Circulation Heaters also known as "in line heaters" use steel, stainless steel, and titanium in many applications. Lube oil and waste oil applications often use steel for circulation heaters as it is fairly inexpensive compared to stainless steel counterpart. Water circulation heaters are made with stainless steel because of its anti-corrosive qualities. Both applications involve using a pump that flows the liquid through a closed pipe circuit (IE. water or glycol solution) that is reheated. A major consideration for this application is viscosity. Heat that is generated by the electric heater allows the liquid to be viscous enough to pass through the circuit of pipes. Circulation heaters come in a range of watt densities that are specifically designed for the medium that is heated. The required wattage to heat the oil or water is highly correlated to the flow rate (in GPM). The oil or water enters through an inlet (the inlet closest to the flange heater) and gets heat applied to it as it flows within a vessel chamber and exits the outlet nozzle (or flange) where it circulates throughout the piping circuit. Insulation is often required for vessels in order to preserve the heat to be applied within the vessel. Efficient heat application can often reduce unnecessary costs through heat loss. Digital thermocouple probes or RTDs, can be used with the electric heaters to maintain the oil or water at the preferred temperature. Many applications use liquids with low flash point and, require explosion proof housing (NEMA 7) to avoid potential mishaps.
Other useful features found with electric circulation heaters are drain valves. They can be installed in any location on the vessel and allow for easy maintenance of the heater. The water or oil can be purged through the drain valve allowing for maintenance on the elements. Calcium deposits and other residue can be found on elements and should be cleaned several times a month. Circulation heaters also come with the choice of horizontal or vertical mounting depending on your application. Skid mounted vessels are used in oil heating industries that require mobility.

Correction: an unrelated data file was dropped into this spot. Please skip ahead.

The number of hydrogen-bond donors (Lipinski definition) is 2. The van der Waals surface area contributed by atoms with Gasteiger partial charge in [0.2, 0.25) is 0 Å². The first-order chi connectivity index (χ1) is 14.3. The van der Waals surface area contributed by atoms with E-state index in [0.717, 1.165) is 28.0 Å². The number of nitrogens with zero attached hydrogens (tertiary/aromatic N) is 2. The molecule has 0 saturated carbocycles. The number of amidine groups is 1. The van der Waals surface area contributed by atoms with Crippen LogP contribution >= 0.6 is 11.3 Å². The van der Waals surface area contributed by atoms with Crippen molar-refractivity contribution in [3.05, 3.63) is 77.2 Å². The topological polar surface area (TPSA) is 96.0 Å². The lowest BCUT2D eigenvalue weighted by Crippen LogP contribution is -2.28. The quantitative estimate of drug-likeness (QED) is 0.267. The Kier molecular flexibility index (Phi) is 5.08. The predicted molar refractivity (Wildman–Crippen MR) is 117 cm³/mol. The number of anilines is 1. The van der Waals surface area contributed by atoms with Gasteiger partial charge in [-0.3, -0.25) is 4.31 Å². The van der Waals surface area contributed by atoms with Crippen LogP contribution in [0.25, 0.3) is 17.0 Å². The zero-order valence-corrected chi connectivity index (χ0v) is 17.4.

WATTCO™ heaters are also available in moisture resistant terminal boxes or explosion proof terminal boxes for hazardous environments. WATTCO™ Circulation heaters are an exceptional choice for heating process liquids, non-corrosive to the materials of construction. Circulation gas heaters are also used when heating closed loop systems that require high temperatures of up to 1000 deg F. These applications use large flange heating vessels that contain the gas and heat it up in containment most efficiently requiring low maintenance and excellent heat transfer.
Oil and Gas companies have specifically used circulation heaters to assist them in the process of modifying viscosity levels of their heating oils. Crude oil enters an inlet of the vessel at a cool temperature and exits the outlet at a temperature more convenient for flow as it travels from one end of the transport pipe to the other. Hydraulic fluid can also be heated using this electric heater for heat transfer purposes, and to resist cooler climates as winter temperatures need to be avoided. Immersion heaters are widely used in a variety of industries particularly the oil and pipeline sector for several different purposes. These industrial heaters are specifically designed so that oil, water, viscous materials, gases, solvents and other different process mixtures can be heated in direct contact with each other. This allows the heat to be generated within a single enclosure or solution, and so hundred percent efficiency can be achieved.